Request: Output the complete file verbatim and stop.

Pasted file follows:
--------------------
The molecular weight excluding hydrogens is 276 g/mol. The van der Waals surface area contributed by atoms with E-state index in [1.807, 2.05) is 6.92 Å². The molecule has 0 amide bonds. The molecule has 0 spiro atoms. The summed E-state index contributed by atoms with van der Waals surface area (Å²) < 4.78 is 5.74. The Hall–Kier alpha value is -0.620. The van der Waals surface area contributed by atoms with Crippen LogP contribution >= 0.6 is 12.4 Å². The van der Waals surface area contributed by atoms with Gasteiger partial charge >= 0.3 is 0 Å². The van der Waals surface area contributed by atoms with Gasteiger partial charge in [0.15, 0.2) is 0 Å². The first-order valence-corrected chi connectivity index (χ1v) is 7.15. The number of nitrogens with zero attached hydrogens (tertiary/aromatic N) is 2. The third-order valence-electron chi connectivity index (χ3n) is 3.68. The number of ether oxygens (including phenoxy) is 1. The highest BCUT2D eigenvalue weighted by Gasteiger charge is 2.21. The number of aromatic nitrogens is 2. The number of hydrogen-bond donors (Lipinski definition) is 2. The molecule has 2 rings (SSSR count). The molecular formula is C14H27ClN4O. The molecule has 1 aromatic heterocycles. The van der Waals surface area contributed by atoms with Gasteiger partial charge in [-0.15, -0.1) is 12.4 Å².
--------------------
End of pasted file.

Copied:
The molecular weight excluding hydrogens is 276 g/mol. The van der Waals surface area contributed by atoms with E-state index in [1.807, 2.05) is 6.92 Å². The molecule has 0 amide bonds. The molecule has 0 spiro atoms. The summed E-state index contributed by atoms with van der Waals surface area (Å²) < 4.78 is 5.74. The Hall–Kier alpha value is -0.620. The van der Waals surface area contributed by atoms with Crippen LogP contribution >= 0.6 is 12.4 Å². The van der Waals surface area contributed by atoms with Gasteiger partial charge >= 0.3 is 0 Å². The van der Waals surface area contributed by atoms with Gasteiger partial charge in [0.15, 0.2) is 0 Å². The first-order valence-corrected chi connectivity index (χ1v) is 7.15. The number of nitrogens with zero attached hydrogens (tertiary/aromatic N) is 2. The third-order valence-electron chi connectivity index (χ3n) is 3.68. The number of ether oxygens (including phenoxy) is 1. The highest BCUT2D eigenvalue weighted by Gasteiger charge is 2.21. The number of aromatic nitrogens is 2. The number of hydrogen-bond donors (Lipinski definition) is 2. The molecule has 2 rings (SSSR count). The molecular formula is C14H27ClN4O. The molecule has 1 aromatic heterocycles. The van der Waals surface area contributed by atoms with Gasteiger partial charge in [-0.15, -0.1) is 12.4 Å².